But it had been a resource for me as a child. Because whatever was happening, however awful the abuse, however intolerable it was to be alive and aware and to think and to feel, there was always an escape. I was 5, 6, 7, 8 years old. And off I’d go onto the moor at the back of our houses, with my best mates the twins, and two jumpers for a goal and away we went. Playing for hours. Sometimes just the three of us, sometimes with others. We could be anyone. I was Bryan Robson, Captain Marvel, who always came back from injury and adversity, always gave his all, always wore his heart on his sleeve. It was magical. Football was my escape and my salvation.

I had to stop playing when I was 21, at University, when I suffered a back injury, but I still loved watching. And yet, through those breakdown years, with little or no money, Sky Sports didn’t make it anywhere near our list of household priorities.

Until eventually I was asked the question about self-care in a way that I could understand it: ‘What would you do for you, if you could do anything?’ And out it came in a flash, all this pent-up longing: ‘I’d have Sky Sports so I could watch Man United.’

It sounds daft. It doesn’t sound like a momentous step forwards in my healing. But, looking back, it was, because for the first time I was able to articulate what I really wanted, what I wanted for me – not for anyone else. And it was something that had always been a resource for me, but just a neglected one.

I still had to get over the doubts: ‘I’m being selfish’, ‘I don’t deserve this’, ‘It costs too much’, ‘I don’t have the time’. But it was the first step towards recognising the ‘I’ that exists at the core of me, who that person is, what that person wants and needs, and how to resource her.

Who’d have thought that watching football would be the start of a great journey of recovery? Who’d have thought that self-care could be so simple, so obvious?

What does self-care mean to you? And what would you do for you, if you could do anything?

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Marginal gains

If I said I could help you improve your life by 1% you might not be very interested. Especially if your life is filled with pain, suffering, dysfunction and struggle, you might think, “A 1% difference isn’t going to do any good! I need a 100% difference!”

That’s how I thought for a long time.


Be kind to yourself: self-care and the golden goose

For a long time, therapy sessions would end with a fairly typical exchange. I would express frustration at myself for not doing enough, and gently but firmly the response from my therapist would go, ‘Be kind to yourself.’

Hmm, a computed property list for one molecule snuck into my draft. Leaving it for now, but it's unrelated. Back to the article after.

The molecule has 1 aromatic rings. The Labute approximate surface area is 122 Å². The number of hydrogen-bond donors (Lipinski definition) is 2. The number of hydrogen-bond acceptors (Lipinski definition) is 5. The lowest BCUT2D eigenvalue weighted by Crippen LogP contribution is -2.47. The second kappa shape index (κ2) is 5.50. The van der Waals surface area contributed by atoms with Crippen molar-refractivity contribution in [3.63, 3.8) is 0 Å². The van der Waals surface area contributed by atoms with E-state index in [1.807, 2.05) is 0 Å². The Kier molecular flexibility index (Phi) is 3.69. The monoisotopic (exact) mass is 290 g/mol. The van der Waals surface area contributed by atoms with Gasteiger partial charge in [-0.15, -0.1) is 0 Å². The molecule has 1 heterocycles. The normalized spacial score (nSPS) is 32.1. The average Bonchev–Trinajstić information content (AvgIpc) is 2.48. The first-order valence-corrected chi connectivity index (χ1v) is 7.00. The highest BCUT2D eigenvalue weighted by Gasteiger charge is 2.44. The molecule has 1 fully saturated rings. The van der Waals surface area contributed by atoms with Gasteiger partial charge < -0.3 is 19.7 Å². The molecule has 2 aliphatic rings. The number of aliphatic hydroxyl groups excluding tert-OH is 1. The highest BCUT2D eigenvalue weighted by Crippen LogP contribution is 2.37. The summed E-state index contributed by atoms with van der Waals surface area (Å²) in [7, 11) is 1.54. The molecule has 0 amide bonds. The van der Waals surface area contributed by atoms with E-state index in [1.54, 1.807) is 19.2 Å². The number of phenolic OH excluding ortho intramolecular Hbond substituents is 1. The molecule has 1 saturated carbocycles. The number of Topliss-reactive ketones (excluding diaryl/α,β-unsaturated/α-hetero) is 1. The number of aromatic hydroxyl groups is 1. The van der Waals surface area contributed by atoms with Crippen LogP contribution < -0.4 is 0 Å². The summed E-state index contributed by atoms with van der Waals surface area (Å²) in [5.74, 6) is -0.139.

Powerlessness is such a core experience for victims of abuse that often we don’t even notice that it’s there. It is played out in the way that we interact with people and the world – it’s the shadow cast by the sun, rather than the sunlight itself.


  • Silversands on 9 May 2017 at 8:56 pm

    Thank you for this post. I think (hope) I am right at this point now. Instead of waiting until I am ‘better’ to start looking after myself I’ve accepted that I will have to start looking after myself in order to get better.

    • R on 14 April 2019 at 8:35 am

      That is so powerful. Thanks for sharing…the idea that it can’t wait until we are better…wow!!

  • Helen on 19 May 2017 at 11:25 am

    Self care is making time to get to the sea shore. I go to the sea. I used to as a child, escape to the shore, mess around in rock pools.
    I need to live close to the shore. I love the walk on a windy day, salty water spray in the air, roaring crashing waves and fewer people. My safe space, when I cannot get to the shore, is the memory of the isle of Staffa. I have spent any a happy hr there in 1999, alone thanks to Davie trusting me to be safe & me trusting he would come back in the afternoon to collect me in his boat.

  • Helen on 23 July 2017 at 9:51 am

    You’ve just managed to explain to me what my therapist has been trying to get across for 2years.

  • Sharon on 23 January 2019 at 8:02 am

    Thank you

  • Lisa on 29 January 2019 at 7:07 am

    There isn’t anything in the universe that can explain abuse to a child’s mind. (It’s a pretty tough topic for an adult to process.)

    I didn’t recall my abuse until a year ago. I didn’t know that I had DID until two years ago. And only now am I understanding that this me, who always tries to keep going and making things work, has been rockily operating by ignoring big swaths of time and experience.

    Only now am I starting to realize that I don’t like myself; I hold myself accountable for everything that goes wrong that is connected to me in any way. Only now am I realizing that I live fearing “getting in trouble”; I live feeling embarrassed and ashamed.